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Trump Decertifies Iran Nuclear Agreement


The then candidate Trump speaking at a Tea Party Rally

Posted: October 14, 2017 at 4:32 am   /   by   /   comments (0)
President Trump has threatened the future of the 2015 Iran nuclear deal. The Obama-era agreement attempts to reverse Iran’ nuclear program. Today President Trump has thrown the agreement into jeopardy by accusing Iran of violating the agreement and threatening to pull the US out of the deal. President Trump also unveiled a tough and comprehensive new policy towards the Islamic Republic.

During a speech at the White House, President Trump called Iran a “fanatical regime, and accused them of spreading “death, destruction and chaos around the world.” He went further in discussing Tehran saying: “as I have said many times, the Iran deal was one of the worst and most one-sided transactions the United States has ever entered into.”

The president did stop short of scrapping the agreement entirely. President Trump has instead stated that he wants the White House to work with Congress and other nations to address the “deal’s many serious flaws.”

“In the event, we are not able to reach a solution working with Congress and our allies, then the agreement will be terminated,” he warned. “It is under continuous review, and our participation can be canceled by me, as President, at any time.” After the announcement, President Trump said to reporters that he would like to see action on the agreement soon. He also warned that he could end the accord instantly if it isn’t fixed soon.

President Trump explained why he refused to scrap the deal entirely saying: “Because we’ll see what happens over the next short period of time. And I can do that instantaneously. I like a two-step process much better.”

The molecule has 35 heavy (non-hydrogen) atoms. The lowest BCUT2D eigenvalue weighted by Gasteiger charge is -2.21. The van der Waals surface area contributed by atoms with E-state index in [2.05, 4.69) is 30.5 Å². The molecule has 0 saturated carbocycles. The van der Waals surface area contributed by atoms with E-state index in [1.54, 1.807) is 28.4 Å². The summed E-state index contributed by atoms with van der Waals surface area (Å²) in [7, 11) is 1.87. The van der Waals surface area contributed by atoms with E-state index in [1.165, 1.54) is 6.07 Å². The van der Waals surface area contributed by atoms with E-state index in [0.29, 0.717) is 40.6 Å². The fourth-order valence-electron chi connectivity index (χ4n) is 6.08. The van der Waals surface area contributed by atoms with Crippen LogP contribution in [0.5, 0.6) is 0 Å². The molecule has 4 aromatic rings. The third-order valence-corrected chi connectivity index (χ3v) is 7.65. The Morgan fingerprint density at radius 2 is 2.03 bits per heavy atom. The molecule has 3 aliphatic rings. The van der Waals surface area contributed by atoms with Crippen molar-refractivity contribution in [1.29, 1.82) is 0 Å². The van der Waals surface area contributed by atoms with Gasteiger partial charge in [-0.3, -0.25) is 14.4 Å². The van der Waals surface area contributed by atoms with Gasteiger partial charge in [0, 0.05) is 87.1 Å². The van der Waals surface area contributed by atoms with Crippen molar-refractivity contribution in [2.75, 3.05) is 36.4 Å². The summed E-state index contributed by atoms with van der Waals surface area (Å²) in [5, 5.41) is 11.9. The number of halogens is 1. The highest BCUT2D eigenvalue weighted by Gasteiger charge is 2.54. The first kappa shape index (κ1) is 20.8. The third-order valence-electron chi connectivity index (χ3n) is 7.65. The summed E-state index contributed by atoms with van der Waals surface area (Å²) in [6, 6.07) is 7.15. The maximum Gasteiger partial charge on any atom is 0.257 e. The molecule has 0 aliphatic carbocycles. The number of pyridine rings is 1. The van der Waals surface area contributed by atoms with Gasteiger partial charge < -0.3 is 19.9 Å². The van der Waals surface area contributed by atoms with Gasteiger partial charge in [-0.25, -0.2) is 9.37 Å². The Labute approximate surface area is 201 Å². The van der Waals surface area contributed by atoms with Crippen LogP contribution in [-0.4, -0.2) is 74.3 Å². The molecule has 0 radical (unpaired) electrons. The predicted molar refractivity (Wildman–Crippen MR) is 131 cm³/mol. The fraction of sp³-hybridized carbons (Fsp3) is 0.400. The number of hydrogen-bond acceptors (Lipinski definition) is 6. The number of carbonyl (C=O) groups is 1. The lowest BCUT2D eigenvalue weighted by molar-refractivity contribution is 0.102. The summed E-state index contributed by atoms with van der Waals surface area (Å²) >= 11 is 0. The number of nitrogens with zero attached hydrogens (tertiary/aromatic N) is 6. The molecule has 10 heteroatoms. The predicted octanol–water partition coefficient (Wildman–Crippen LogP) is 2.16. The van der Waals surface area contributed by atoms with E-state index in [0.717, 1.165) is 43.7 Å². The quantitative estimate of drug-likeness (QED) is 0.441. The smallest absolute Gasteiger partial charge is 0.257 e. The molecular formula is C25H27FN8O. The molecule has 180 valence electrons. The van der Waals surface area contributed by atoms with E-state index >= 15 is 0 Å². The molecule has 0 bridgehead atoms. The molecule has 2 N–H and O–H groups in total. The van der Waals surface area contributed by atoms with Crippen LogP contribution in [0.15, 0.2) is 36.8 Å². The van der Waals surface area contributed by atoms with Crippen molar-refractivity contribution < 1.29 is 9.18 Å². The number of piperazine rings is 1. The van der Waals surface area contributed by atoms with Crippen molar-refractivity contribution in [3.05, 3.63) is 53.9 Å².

European leaders have been clear that renegotiating the deal is not a possibility. However, some have agreed with President Trump that they fear Iran’s destabilizing action in the region. Federica Mogherini, the EU’s foreign policy chief and one of the deal’s chief negotiators, said that the deal would remain valid event regardless of what President Trump decides to do.

Six nations have signed the 2015 agreement. The deal saw Iran agree to restrict its nuclear program for at least 10 years. In exchange for the restriction on Iran, the other nations agreed to loosen economic sanctions that had crippled its economy. The signatories of the accord were the US, Britain, France, Germany, Russia, China and the EU.

President Trump claimed that Iran has violated the deal multiple times, while also calling into question the deal’s future. The president called the agreement a “temporary delay” on Iran’s “path to nuclear weapons.

“We will not continue down a path whose predictable conclusion is more violence,” Trump continued.

By decertifying the agreement, the President has started the clock on a 60-day congressional review of the deal. President Trump indicated he wants Congress to look to toughen requirements for Iran to continue receiving relief from economic sanctions. Unanimously opposed by Republicans in 2015, Trump has seen republican support from many in his party.

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